No Guarantees

By Sarah Cornwell

Reading from Judith, 10:1-23

1 When Judith had stopped crying out to the God of Israel, and had ended all these words, 2she rose from where she lay prostrate. She called her maid and went down into the house where she lived on Sabbaths and on her festal days. 3She removed the sackcloth she had been wearing, took off her widow’s garments, bathed her body with water, and anointed herself with precious ointment. She combed her hair, put on a tiara, and dressed herself in the festive attire that she used to wear while her husband Manasseh was living. 4She put sandals on her feet, and put on her anklets, bracelets, rings, earrings, and all her other jewelry. Thus she made herself very beautiful, to entice the eyes of all the men who might see her. 5She gave her maid a skin of wine and a flask of oil, and filled a bag with roasted grain, dried fig cakes, and fine bread; then she wrapped up all her dishes and gave them to her to carry.

6 Then they went out to the town gate of Bethulia and found Uzziah standing there with the elders of the town, Chabris and Charmis. 7When they saw her transformed in appearance and dressed differently, they were very greatly astounded at her beauty and said to her, 8“May the God of our ancestors grant you favor and fulfill your plans, so that the people of Israel may glory and Jerusalem may be exalted.” She bowed down to God.

9 Then she said to them, “Order the gate of the town to be opened for me so that I may go out and accomplish the things you have just said to me.” So they ordered the young men to open the gate for her, as she requested. 10When they had done this, Judith went out, accompanied by her maid. The men of the town watched her until she had gone down the mountain and passed through the valley, where they lost sight of her.

11 As the women were going straight on through the valley, an Assyrian patrol met her 12and took her into custody. They asked her, “To what people do you belong, and where are you coming from, and where are you going?” She replied, “I am a daughter of the Hebrews, but I am fleeing from them, for they are about to be handed over to you to be devoured. 13I am on my way to see Holofernes the commander of your army, to give him a true report; I will show him a way by which he can go and capture all the hill country without losing one of his men, captured or slain.”

14 When the men heard her words, and observed her face — she was in their eyes marvelously beautiful — they said to her, 15“You have saved your life by hurrying down to see our lord. Go at once to his tent; some of us will escort you and hand you over to him. 16When you stand before him, have no fear in your heart, but tell him what you have just said, and he will treat you well.”

17 They chose from their number a hundred men to accompany her and her maid, and they brought them to the tent of Holofernes. 18There was great excitement in the whole camp, for her arrival was reported from tent to tent. They came and gathered around her as she stood outside the tent of Holofernes, waiting until they told him about her. 19They marveled at her beauty and admired the Israelites, judging them by her. They said to one another, “Who can despise these people, who have women like this among them? It is not wise to leave one of their men alive, for if we let them go they will be able to beguile the whole world!”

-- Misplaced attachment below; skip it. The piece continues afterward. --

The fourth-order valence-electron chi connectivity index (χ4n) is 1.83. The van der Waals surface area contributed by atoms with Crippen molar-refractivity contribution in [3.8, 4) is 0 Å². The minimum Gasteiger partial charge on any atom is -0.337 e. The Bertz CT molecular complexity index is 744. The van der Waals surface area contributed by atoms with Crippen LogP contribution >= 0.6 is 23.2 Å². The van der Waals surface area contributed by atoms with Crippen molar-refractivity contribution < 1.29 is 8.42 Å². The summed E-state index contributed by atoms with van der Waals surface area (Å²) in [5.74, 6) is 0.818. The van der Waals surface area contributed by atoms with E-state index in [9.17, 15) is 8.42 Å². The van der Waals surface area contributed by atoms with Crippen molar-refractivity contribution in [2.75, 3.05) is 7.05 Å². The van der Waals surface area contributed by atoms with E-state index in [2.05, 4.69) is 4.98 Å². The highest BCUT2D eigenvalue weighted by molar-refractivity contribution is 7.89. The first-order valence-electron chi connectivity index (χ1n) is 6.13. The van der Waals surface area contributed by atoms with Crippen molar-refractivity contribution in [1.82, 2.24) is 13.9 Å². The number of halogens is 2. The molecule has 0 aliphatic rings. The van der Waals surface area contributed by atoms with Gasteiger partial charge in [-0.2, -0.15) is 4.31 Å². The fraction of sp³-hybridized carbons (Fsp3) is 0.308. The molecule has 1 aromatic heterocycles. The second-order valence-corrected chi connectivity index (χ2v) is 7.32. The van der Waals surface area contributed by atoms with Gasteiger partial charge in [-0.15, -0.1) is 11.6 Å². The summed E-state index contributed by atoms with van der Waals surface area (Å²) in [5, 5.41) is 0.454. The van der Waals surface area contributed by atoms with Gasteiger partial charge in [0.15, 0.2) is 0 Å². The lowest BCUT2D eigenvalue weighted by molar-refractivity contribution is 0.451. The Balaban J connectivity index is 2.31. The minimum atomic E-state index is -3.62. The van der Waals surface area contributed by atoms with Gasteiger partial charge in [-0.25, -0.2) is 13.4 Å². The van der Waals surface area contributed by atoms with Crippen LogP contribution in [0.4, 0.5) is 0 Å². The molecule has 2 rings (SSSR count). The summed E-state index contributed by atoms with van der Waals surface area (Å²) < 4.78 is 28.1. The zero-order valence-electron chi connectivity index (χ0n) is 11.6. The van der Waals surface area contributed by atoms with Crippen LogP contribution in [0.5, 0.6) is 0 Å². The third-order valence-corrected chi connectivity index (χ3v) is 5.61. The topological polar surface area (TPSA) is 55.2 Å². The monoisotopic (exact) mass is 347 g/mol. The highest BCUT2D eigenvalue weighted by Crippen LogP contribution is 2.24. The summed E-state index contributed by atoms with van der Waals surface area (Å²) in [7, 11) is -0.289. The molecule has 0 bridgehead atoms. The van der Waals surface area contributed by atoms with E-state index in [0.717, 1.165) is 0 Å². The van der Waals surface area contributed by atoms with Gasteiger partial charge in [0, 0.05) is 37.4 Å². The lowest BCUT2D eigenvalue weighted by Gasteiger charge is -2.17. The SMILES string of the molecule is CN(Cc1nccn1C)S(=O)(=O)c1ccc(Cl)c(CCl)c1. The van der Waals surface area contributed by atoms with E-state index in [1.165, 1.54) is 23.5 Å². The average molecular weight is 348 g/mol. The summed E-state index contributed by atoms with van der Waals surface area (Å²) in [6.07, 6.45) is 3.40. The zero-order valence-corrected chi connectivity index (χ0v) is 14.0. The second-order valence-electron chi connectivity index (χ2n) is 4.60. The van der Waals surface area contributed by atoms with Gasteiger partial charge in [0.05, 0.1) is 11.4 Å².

20 Then the guards of Holofernes and all his servants came out and led her into the tent. 21Holofernes was resting on his bed under a canopy that was woven with purple and gold, emeralds and other precious stones. 22When they told him of her, he came to the front of the tent, with silver lamps carried before him. 23When Judith came into the presence of Holofernes and his servants, they all marveled at the beauty of her face. She prostrated herself and did obeisance to him, but his slaves raised her up.


We can say this about Judith: the lady is in charge. Her Israelite town was under siege; food and water had run out. The situation was desperate. The people called on Uzziah, their leader, to surrender. Uzziah asked that the people hold on five more days to see if the Lord would deliver them. If not, then he agreed to surrender. This seems a reasonable concession, but when word of this reached Judith, she politely but firmly rebuked Uzziah for making demands of the Lord and putting him on the clock. The Lord chooses whether to deliver or not, Judith reminded Uzziah, and in his own good time. Then (loosely translated) Judith said, “Stand aside; I’ve got this.” Uzziah agreed.

Judith then begins a marathon prayer session that lasts several days. Afterwards, she prepares for battle having received no answer to her prayer and therefore no guarantee of success. She dresses in her finest, and marches confident as you please out of the town and straight to the enemy’s camp. She speaks with such commanding authority that gates are opened for her and the enemy even provide her with an escort to take her to their commander. Again, Judith has no assurance of God’s protection. But she knows what she is being called to do, whatever the result.

As it happens, many of us have seen the gory paintings titled some variation of Judith and Holofernes, and most of us know the end of the story. It doesn’t turn out well for Holofernes. But Judith doesn’t know that going in. We do not always get direct communication from God, and we do not give God ultimatums. We are left to discern with great care and humility and walk the difficult path we discern with faith. Judith was more than just a pretty face; she was a warrior of the faith. May it be said of us all.

Sarah Cornwell is a laywoman, ballet teacher, and an associate of the Eastern Province of the Community of St. Mary. She and her husband have five children and they live in the Hudson Valley north of New York City.

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